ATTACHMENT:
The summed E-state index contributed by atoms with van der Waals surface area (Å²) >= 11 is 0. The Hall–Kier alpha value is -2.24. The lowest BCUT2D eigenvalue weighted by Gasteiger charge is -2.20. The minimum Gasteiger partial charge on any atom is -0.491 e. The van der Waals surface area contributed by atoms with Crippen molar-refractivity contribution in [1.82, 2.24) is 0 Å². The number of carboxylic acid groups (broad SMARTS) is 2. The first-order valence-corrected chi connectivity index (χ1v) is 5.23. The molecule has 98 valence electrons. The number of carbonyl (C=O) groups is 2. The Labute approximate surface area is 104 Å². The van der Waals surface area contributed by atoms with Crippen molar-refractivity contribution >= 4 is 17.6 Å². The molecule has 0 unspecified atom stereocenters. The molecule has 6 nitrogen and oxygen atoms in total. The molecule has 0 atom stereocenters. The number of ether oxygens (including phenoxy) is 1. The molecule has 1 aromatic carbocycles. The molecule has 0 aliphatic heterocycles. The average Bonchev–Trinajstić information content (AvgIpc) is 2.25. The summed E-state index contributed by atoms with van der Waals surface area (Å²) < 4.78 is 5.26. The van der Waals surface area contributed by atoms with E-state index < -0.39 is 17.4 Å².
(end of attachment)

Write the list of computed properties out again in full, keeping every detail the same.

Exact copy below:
The summed E-state index contributed by atoms with van der Waals surface area (Å²) >= 11 is 0. The Hall–Kier alpha value is -2.24. The lowest BCUT2D eigenvalue weighted by Gasteiger charge is -2.20. The minimum Gasteiger partial charge on any atom is -0.491 e. The van der Waals surface area contributed by atoms with Crippen molar-refractivity contribution in [1.82, 2.24) is 0 Å². The number of carboxylic acid groups (broad SMARTS) is 2. The first-order valence-corrected chi connectivity index (χ1v) is 5.23. The molecule has 98 valence electrons. The number of carbonyl (C=O) groups is 2. The Labute approximate surface area is 104 Å². The van der Waals surface area contributed by atoms with Crippen molar-refractivity contribution >= 4 is 17.6 Å². The molecule has 0 unspecified atom stereocenters. The molecule has 6 nitrogen and oxygen atoms in total. The molecule has 0 atom stereocenters. The number of ether oxygens (including phenoxy) is 1. The molecule has 1 aromatic carbocycles. The molecule has 0 aliphatic heterocycles. The average Bonchev–Trinajstić information content (AvgIpc) is 2.25. The summed E-state index contributed by atoms with van der Waals surface area (Å²) < 4.78 is 5.26. The van der Waals surface area contributed by atoms with E-state index < -0.39 is 17.4 Å².